Philippines needs climate change awareness campaign | News | Eco-Business

The majority of Filipinos feel the effects of climate change personally, yet most do nothing to mitigate it. What’s worse, some of our citizens don’t know what climate change is.

“The need to discuss climate change and ways to mitigate its effects is now even more urgent,” said Ging Reyes, head of general news and current affairs at ABS-CBN, one of the country’s major media companies.

Reyes, along with Secretary Selling and other experts, shared his views at a one-day seminar titled “Building Critical Mass Awareness on Climate Change – Involving the Media, Advertising and Entertainment Sectors.”

The talk was organised by the Singapore-based Asia Pacific Socially Aware Media Alliance (also known as the Media Alliance) with support from the Asian Development Bank.

The seminar came a day after Tropical Storm Trami caused some of the worst flooding in Manila this year. Trami, the 13th tropical storm to hit the Philippines in 2013, intensified seasonal southwest monsoon rains, killing at least 17 people and affecting more than one million. The typhoon caused more than $1.7 million in damages to both infrastructure and agriculture in the Philippines.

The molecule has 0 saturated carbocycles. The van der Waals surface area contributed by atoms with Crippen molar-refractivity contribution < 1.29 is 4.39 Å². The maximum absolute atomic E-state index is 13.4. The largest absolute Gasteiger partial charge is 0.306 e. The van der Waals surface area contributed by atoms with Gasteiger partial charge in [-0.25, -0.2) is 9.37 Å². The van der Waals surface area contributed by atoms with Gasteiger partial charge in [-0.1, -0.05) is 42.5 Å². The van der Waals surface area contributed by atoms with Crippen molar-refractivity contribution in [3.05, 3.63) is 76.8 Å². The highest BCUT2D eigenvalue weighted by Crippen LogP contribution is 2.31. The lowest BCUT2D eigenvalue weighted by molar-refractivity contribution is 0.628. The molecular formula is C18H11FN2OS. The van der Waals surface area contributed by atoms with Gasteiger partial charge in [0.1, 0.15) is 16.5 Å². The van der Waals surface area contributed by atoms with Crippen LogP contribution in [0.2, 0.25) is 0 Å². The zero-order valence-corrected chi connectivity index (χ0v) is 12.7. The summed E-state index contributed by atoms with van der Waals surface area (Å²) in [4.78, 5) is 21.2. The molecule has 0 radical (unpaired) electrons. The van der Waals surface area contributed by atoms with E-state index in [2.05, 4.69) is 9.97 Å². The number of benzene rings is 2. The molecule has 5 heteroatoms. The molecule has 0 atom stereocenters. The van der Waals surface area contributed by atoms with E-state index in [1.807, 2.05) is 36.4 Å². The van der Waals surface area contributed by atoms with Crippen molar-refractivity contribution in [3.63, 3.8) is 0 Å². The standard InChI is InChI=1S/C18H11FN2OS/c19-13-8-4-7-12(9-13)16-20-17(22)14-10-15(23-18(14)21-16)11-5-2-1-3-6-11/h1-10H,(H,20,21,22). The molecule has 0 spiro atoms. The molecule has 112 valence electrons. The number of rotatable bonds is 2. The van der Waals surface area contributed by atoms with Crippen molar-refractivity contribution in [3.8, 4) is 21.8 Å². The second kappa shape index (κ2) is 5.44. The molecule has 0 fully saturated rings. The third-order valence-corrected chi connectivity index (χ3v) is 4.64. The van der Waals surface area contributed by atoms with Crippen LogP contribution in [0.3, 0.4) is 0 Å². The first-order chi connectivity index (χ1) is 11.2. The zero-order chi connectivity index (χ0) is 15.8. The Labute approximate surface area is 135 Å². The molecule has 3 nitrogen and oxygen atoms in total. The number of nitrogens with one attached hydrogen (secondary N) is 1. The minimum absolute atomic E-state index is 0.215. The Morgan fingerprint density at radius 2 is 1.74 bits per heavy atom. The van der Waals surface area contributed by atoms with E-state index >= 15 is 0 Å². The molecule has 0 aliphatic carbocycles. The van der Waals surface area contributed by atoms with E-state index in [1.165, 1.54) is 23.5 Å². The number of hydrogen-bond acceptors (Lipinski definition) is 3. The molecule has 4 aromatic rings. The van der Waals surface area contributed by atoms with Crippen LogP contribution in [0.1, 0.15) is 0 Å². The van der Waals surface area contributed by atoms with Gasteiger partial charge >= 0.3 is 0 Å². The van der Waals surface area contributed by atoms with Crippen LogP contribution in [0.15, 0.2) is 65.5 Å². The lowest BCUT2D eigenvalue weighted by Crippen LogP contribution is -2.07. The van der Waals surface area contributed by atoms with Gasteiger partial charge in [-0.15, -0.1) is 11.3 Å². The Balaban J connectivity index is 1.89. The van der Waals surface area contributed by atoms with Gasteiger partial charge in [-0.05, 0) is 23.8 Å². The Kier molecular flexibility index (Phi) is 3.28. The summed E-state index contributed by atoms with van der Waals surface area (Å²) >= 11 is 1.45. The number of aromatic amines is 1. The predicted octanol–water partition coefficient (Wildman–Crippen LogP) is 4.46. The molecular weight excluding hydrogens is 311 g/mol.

The media has a role to play

“This is the time for change and inspiration,” Satinder Bindra, Principal Director for External Relations at the Asian Development Bank, said in opening remarks at the session.

Experts say the media and advertising industry play a key role as they can shape people’s perceptions. Similarly, other private sector actors can also contribute to mitigating climate change by influencing public consumption.

The question, according to the organizers, is: “How can they work together and raise critical public awareness for rapid national, regional and global responses to climate change?”

For Oscar M. Lopez, keynote speaker and chairman emeritus of the Lopez Group of Companies, which owns the Manila Electric Company and the Energy Development Corporation, part of the solution is carbon Emissions contribute to climate change, and addressing this requires a multi-sectoral approach.

“The Philippines emits only a tiny fraction of greenhouse gas emissions compared to developed countries,” he said. But even if the Philippines were carbon neutral, it would still be one of the countries most affected by climate change..

He added that this was due to the country’s geography – on the Pacific Ring of Fire, where earthquakes and volcanic eruptions are frequent, and in the Intertropical Convergence Zone, where winds from the Northern and Southern Hemispheres meet.

Poor knowledge of climate change in the Philippines

Beyond this, Secretary Selling pointed out many other challenges facing the country’s climate change mitigation efforts. A recent survey commissioned by the World Bank found that 85 percent of respondents are affected by climate change, while around 38 percent have “little” understanding of the issue.

The remaining 12 percent said they had “extensive” knowledge, while others said they had “partial but sufficient” knowledge (35 percent), and 14 percent said they had “little understanding.”